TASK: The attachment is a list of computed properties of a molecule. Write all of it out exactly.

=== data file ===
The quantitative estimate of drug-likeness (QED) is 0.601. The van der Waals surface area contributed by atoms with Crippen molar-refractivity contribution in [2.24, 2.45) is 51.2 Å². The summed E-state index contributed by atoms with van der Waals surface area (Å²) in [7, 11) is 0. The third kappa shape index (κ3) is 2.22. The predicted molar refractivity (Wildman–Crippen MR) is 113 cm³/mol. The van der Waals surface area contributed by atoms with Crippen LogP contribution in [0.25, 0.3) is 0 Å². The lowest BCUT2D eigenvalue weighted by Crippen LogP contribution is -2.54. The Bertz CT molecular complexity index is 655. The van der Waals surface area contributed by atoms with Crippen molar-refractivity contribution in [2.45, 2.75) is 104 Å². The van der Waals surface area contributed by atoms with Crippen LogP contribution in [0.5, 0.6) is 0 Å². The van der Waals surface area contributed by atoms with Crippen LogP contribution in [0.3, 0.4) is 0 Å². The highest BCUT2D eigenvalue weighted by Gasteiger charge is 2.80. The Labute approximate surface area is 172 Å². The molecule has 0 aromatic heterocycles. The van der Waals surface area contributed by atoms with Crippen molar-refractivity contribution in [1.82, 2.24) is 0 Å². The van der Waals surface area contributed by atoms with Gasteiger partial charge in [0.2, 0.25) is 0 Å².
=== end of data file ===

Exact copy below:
The quantitative estimate of drug-likeness (QED) is 0.601. The van der Waals surface area contributed by atoms with Crippen molar-refractivity contribution in [2.24, 2.45) is 51.2 Å². The summed E-state index contributed by atoms with van der Waals surface area (Å²) in [7, 11) is 0. The third kappa shape index (κ3) is 2.22. The predicted molar refractivity (Wildman–Crippen MR) is 113 cm³/mol. The van der Waals surface area contributed by atoms with Crippen LogP contribution in [0.25, 0.3) is 0 Å². The lowest BCUT2D eigenvalue weighted by Crippen LogP contribution is -2.54. The Bertz CT molecular complexity index is 655. The van der Waals surface area contributed by atoms with Crippen molar-refractivity contribution in [2.45, 2.75) is 104 Å². The van der Waals surface area contributed by atoms with Crippen LogP contribution in [0.5, 0.6) is 0 Å². The van der Waals surface area contributed by atoms with Crippen LogP contribution in [0.3, 0.4) is 0 Å². The highest BCUT2D eigenvalue weighted by Gasteiger charge is 2.80. The Labute approximate surface area is 172 Å². The molecule has 0 aromatic heterocycles. The van der Waals surface area contributed by atoms with Crippen molar-refractivity contribution in [1.82, 2.24) is 0 Å². The van der Waals surface area contributed by atoms with Gasteiger partial charge in [0.2, 0.25) is 0 Å².